As we complete regulatory submissions under MDR, we continue to learn from notified body feedback and audit findings. These lessons learned are captured and disseminated throughout the RQM+ team to build our unrivaled collective knowledge, but we also believe in sharing this valuable information with the industry. Here is what we have learned so far from notified body technical documentation audits under MDR.
As the MDR audit findings begin pouring in, manufacturers are learning that the notified bodies have not been bluffing. The expectations for compliance and a high level of detail in documented evidence are far more than what was experienced with MDD before 2020. Additionally, the notified bodies are expecting corrections to be made in a much shorter time frame compared to the 6-12 month period that was often acceptable in previous years (provided there were no concerns of product safety). This combination of stringently adhering to regulations and expecting quick changes is leaving many manufacturers scrambling to comply.
Although there may be a temptation to “test the waters” by submitting documentation that embraces the spirit of the regulation but has some technical gaps, notified bodies aren’t exhibiting leniency and won’t accept that approach. Given that there are only three rounds of review, manufacturers will want to use that feedback wisely.
Technical Documentation Nonconformities
MDR provides the foundation for the details of the technical documentation to be provided by manufacturers, but there is plenty left to interpretation. The regulation specifies that information should be presented in a clear, organized, readily searchable, and unambiguous manner—this is what notified bodies to expect. Before submitting, manufacturers must carefully review their technical documentation packages to ensure that all elements are present and appropriate for the device under evaluation. Reviewers are indeed examining every detail, so it pays to be rigorous in your document preparation.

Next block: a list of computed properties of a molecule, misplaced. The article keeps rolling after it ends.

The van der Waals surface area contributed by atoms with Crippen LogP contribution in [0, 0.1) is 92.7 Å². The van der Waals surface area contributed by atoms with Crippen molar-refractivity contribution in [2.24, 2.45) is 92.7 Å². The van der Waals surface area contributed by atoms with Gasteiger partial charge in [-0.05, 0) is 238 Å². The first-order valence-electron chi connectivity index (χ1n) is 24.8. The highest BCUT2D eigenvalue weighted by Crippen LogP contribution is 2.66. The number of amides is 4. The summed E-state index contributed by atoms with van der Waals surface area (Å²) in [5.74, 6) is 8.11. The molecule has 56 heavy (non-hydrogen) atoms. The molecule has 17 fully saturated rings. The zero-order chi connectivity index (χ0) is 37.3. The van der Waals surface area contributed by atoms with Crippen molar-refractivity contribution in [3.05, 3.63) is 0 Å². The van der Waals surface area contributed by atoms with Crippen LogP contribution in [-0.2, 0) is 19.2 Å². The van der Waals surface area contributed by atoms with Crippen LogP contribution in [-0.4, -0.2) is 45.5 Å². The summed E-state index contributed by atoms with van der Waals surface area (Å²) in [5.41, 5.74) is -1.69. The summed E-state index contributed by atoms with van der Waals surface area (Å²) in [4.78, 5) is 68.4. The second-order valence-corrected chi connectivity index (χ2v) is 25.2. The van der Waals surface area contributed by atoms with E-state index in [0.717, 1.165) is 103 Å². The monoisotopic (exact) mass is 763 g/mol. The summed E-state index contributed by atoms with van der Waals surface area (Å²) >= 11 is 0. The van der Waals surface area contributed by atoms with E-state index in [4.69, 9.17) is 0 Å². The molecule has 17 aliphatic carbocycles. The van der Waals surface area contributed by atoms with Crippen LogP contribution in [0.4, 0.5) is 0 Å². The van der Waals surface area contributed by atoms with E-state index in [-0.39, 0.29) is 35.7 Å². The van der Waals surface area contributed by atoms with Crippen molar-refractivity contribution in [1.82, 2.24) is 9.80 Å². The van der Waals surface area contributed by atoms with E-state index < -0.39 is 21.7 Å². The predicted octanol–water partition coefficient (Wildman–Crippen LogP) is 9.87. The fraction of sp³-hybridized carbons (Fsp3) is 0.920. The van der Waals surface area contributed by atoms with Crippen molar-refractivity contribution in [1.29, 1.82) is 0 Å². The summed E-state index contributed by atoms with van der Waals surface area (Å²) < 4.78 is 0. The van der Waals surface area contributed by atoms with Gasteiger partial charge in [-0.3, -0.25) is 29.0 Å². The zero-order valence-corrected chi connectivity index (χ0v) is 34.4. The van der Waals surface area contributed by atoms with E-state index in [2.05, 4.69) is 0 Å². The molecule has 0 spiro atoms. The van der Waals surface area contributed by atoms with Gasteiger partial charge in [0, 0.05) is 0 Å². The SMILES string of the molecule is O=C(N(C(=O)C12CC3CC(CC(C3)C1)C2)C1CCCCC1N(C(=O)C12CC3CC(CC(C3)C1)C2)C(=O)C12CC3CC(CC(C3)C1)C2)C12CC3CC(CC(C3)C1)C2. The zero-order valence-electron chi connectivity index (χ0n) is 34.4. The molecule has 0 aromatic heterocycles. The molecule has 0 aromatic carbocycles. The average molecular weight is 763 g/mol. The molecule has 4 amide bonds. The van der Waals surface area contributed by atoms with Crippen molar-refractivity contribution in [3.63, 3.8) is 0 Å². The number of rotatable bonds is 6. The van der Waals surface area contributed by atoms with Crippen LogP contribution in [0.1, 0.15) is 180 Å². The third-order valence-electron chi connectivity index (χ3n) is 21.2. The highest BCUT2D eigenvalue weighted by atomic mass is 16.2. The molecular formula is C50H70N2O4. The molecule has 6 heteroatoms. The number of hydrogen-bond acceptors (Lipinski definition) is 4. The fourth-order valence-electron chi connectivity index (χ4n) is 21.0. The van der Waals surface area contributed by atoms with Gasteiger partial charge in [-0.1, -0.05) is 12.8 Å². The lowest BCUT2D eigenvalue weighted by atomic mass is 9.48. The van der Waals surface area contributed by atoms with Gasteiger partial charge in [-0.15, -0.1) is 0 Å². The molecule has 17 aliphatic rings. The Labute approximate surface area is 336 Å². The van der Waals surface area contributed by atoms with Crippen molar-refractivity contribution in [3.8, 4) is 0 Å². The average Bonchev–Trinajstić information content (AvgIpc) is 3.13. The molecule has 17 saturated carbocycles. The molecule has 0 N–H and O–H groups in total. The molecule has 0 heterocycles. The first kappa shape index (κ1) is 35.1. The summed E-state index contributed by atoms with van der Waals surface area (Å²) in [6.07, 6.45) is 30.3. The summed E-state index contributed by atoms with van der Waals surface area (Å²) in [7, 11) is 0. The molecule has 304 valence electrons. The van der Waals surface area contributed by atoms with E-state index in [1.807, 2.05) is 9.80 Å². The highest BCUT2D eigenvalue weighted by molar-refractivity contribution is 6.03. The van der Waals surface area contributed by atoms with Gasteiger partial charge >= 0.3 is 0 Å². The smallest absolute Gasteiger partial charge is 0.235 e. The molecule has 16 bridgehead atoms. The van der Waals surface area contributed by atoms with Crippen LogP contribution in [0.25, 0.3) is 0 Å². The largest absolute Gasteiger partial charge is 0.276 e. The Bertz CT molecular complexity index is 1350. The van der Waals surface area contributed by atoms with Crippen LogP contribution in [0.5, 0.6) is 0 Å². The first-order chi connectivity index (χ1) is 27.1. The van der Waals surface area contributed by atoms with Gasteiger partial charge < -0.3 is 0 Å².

In the audit findings we have seen to date, technical documentation issues have been highlighted in four distinct categories:
1. Device Description and Specification Nonconformities
Every detail matters in a regulatory submission, and notified bodies are closely examining information pertaining to the device description and specifications. Some of the nonconformities we have seen include:
- Intended use, intended purpose, and target patient population not clearly defined
- No explanation of device history, previous versions, or principle of operation
- No listing of all variants and compatibility between components
- Not including a bill of materials with all raw materials, packaging materials, IFUs, labels, cartons, and so on utilized in manufacturing
- No packaging drawings included in the referenced sections
- Inclusion of standards that don’t apply to the subject device
- Failure to reference the latest versions of standards
2. Testing Nonconformities
Testing on product samples equivalent to the finished product continues to be required under MDR. To that end, data selection and product testing approaches must be carefully considered, and manufacturers should always be prepared with a justification and rationale for their product testing strategy. Nonconformities related to testing that have been identified by notified bodies include: